“Crimes of Grindelwald” fails fans of the Wizarding World

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Photo courtesy of Warner Brothers Studios


Will Patterson
OPINION EDITOR

“Fantastic Beasts: Crimes of Grindelwald” hit theaters on Nov. 16, making it the second sequel to the Harry Potter series.

“Crimes of Grindelwald” picks up after the events of “Fantastic Beasts And Where To Find Them” with Grindelwald (Johnny Depp) in captivity and Newt Scamander (Eddie Redmayne) heading back to England. As implied by the movie’s title, Grindelwald obviously does more than rot in a jail cell.

“Fantastic Beasts And Where To Find Them” set an upbeat, exciting tone to the new trilogy. Colorful scenes, absurd characters and a menagerie of creatures set a stage previously unseen in the Harry Potter movies. This film didn’t concern itself with making obvious connections to the original movies. Rather, it let fans search for them while also showcasing another angle of the wizard world.

“Crimes of Grindelwald” takes a very different approach—and it doesn’t flow quite as well. The elaborate world building has vanished and has been replaced with a slew of new characters. Familiar family names and not-so-subtle nods to the Harry Potter series bog down the tempo. Those unfamiliar with previous Harry Potter films will be buffeted by a barrage of anticlimactic reveals.

Casting controversy aside—the decision to cast Johnny Depp as the film’s villain seems to be a mistake. While Depp’s performance wasn’t poor, it failed to add depth to the character for which the movie is named. Instead, audiences were offered a run-of-the-mill villain illustrated by a typical estranged Depp character.

Newcomer Jude Law as a young Albus Dumbledore isn’t bad, but it does present a predicament. Law has the impossible task of properly portraying a younger version of a beloved, established character. It seems unlikely that any performance would nail the personality and gusto to truly emulate Dumbledore.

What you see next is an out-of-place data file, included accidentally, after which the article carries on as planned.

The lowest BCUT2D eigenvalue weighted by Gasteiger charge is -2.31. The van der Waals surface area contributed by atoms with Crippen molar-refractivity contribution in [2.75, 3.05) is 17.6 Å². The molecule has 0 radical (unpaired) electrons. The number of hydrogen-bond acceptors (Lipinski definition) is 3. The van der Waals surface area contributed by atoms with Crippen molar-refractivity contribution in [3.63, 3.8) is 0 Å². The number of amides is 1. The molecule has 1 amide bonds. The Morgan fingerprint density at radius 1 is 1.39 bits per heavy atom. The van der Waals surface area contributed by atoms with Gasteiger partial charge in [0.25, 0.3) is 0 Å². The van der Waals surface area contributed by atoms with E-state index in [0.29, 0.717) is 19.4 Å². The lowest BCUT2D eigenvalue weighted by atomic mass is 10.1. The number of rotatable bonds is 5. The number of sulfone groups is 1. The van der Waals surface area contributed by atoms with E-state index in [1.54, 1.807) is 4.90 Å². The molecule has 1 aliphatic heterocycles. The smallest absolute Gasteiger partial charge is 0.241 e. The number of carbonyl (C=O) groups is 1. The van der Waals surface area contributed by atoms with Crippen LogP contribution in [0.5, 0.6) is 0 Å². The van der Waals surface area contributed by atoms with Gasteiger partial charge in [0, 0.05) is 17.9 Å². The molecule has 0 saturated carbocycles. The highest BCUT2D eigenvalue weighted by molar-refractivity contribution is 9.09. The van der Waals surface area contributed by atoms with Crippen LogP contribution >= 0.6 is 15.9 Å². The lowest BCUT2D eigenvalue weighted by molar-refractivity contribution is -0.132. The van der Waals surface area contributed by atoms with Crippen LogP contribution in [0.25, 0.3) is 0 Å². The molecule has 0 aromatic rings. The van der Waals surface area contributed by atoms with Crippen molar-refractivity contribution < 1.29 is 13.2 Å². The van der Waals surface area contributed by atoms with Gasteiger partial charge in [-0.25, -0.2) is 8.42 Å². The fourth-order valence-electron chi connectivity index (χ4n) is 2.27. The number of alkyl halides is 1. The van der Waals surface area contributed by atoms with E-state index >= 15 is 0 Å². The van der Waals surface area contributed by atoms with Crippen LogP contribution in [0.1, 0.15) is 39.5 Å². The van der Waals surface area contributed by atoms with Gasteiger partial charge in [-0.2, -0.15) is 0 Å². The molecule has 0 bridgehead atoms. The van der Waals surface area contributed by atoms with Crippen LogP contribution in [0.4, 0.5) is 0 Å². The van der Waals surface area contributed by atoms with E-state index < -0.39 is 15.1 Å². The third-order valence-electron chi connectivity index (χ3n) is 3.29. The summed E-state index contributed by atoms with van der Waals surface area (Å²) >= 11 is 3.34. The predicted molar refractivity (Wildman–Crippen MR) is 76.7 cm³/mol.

There are almost always a few stars that really shine in any large-scale production. Unfortunately, “Crimes of Grindelwald” doesn’t really give the space for a spectacular performance. With that said, there is an obvious pool of talent waiting to be tapped into for the next film.

Despite its flaws, the film does deserve recognition for its striking imagery. The original Harry Potter movies underwent an increasingly impressive transformation as CGI technology advanced throughout the years. “Crimes of Grindelwald” takes that a step further. The magical critters that Scamander is so fond off are brilliantly imagined and executed on the silver screen.

As always, the creativity that is poured into these Wizarding World movies is unmatched in Hollywood. Magic settings have been done in so many different ways, but “Crimes of Grindelwald” manages to keep introducing fascinating aspects that still conform to the established universe.

At its core, Crimes of Grindelwald” is a movie that fails to “show, don’t tell.” It’s difficult to stay intrigued with characters that are stringing various monologues together between brief, magical engagements. The magic of a Wizarding World movie fades as enchantment is replaced with lengthy explanations, confusing plots and an ultimately unsatisfying conclusion.

The future of the “Fantastic Beasts” series hangs in the balance. It is entirely possible that the next film can stick the landing. “Crimes of Grindelwald” is so concerned with setting up the next film’s plot that it forgot its own. Moviegoers can only hope that this wasted potential pays off in the next chapter.

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